On the heels of a small but strong showing for films with an Irish focus at the 2017 Sundance Film Festival, a slew of Irish films will light up the screens in late March at the 17th annual Irish Film Festival based in Somerville.
From inspiring documentaries about a physically limited filmmaker and an idyllic prep school in County Meath to the visceral transformation of a soft-spoken farmer into a vengeance-driven vigilante, the Emerald Isle was well-represented at the Park City, Utah, film fest in January.
Three films with Irish connections were featured in the mountain town’s annual festival, which selected 113 films from 13,782 submissions from the United States and abroad.
• The rich and moving documentary “It’s Not Yet Dark” tracks the Irish filmmaker Simon Fitzmaurice’s triumph in the face of a crippling motor neuron disease. Directed by Frankie Fenton and narrated by Colin Farrell, who reads passages from Fitzmaurice’s memoir, the film leans into sentimentality as it chronicles the subject’s physical decline and creative resurgence.
In his early 30s, at the peak of his critical success and personal happiness, Fitzmaurice began to show signs of the disease that would ultimately leave him paralyzed. Unable to breathe, move, or speak on his own, he nonetheless was able to use technology attuned to his gaze to express himself through writing and directing.
• “In Loco Parentis” is a gentle documentary focused around the Headfirst preparatory school in Kells, Co. Meath. Director Neasa Ní Chianáin, the Irish documentarian behind “Fairytale of Kathmandu” and “The Stranger,” uses teachers Amanda and John Leyden as an entry point into the holistic teaching approach championed by the stately prep school.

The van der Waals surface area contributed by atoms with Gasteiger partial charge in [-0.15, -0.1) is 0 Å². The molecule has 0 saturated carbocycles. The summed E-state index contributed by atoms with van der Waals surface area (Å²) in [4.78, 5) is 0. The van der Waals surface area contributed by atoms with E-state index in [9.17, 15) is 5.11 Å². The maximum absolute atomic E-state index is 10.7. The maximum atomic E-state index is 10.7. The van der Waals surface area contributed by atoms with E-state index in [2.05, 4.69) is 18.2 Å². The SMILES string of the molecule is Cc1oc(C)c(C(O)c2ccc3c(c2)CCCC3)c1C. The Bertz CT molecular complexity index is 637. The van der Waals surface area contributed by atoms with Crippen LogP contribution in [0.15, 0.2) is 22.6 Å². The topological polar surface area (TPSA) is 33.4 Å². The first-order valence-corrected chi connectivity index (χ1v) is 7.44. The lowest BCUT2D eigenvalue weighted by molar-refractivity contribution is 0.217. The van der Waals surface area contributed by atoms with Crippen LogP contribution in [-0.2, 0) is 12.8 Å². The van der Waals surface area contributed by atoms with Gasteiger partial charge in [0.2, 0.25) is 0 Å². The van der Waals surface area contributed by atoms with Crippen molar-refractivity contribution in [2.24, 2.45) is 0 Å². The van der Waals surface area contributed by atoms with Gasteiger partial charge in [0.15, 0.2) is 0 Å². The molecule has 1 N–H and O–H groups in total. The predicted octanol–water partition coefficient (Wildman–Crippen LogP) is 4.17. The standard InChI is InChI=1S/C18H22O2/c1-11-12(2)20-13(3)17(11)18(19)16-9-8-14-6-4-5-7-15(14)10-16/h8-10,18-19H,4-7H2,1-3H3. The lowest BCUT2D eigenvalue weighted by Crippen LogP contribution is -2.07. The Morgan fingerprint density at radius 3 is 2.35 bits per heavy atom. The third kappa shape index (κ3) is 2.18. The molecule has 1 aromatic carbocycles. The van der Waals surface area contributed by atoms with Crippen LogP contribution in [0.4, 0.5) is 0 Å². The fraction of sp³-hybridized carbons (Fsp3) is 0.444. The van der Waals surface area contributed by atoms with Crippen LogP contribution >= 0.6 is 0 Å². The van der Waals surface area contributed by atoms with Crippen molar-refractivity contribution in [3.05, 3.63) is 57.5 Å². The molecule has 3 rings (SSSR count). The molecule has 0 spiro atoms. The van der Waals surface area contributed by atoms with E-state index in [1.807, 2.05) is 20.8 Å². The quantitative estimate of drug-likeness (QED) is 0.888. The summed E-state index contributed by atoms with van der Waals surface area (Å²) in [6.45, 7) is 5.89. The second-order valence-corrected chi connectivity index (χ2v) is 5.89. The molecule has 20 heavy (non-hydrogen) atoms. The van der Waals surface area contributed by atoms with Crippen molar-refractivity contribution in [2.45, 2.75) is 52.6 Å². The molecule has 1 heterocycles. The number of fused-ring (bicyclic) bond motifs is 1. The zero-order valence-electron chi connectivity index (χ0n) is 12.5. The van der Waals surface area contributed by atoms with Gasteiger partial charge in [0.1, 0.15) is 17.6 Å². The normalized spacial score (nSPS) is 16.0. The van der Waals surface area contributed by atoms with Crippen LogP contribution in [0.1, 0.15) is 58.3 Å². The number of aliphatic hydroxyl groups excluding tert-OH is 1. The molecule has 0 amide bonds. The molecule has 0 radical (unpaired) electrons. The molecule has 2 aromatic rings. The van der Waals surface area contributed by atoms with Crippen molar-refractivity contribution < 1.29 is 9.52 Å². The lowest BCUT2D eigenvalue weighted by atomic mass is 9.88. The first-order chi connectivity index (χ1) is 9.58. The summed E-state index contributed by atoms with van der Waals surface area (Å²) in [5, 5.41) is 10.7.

With an eye on a small cluster of students, Chianáin watches them test the boundaries of a contemporary education while they are bolstered by a possessive and supportive atmosphere. Her directorial hand is light, for the most part avoiding dramatic expository moments in favor of a clear-eyed look at the cycle of arrivals, growth, and departures that have marked nearly half a century of the aging Leydens’ creative mentoring of their young charges.
• A fatalistic, violent, and sharply-directed revenge film, “Bad Day for the Cut,” is writer-director Chris Baugh’s offering set in Northern Ireland about a soft-spoken, middle-aged farmer who becomes a vigilante after the murder of his elderly mother.
Donal, played by Nigel O’Neill, lives with his frail mother Florence (Stella McCusker) on their small farm. Generally at ease with a life put on pause so he can care for his mother, Donal’s relatively peaceful existence is uprooted when he discovers his mother dead in the parlor, apparently the victim of a vicious home invasion.
Florence, it turns out, had secrets of her own, and the film unwinds a tale of older generations’ sins coming back to haunt their offspring. As the bodies pile up, O’Neill’s grounded humanity and inventive uses for household items blunt the edge of increasingly brutal displays of violence that which fully merit the film’s inclusion in Sundance’s edgier Midnight section.
Locally, the Irish Film Festival will host its media/VIP kickoff event on Thurs., March 2, at the Aeronaut Brewing Company in Somerville. None of the Sundance films will cross over into the Greater Boston festival, which will announce its slate at the kickoff.
The four-day festival will run from Thursday, March 23 to Sunday, March 26, featuring over 40 Irish films, shorts, and documentaries.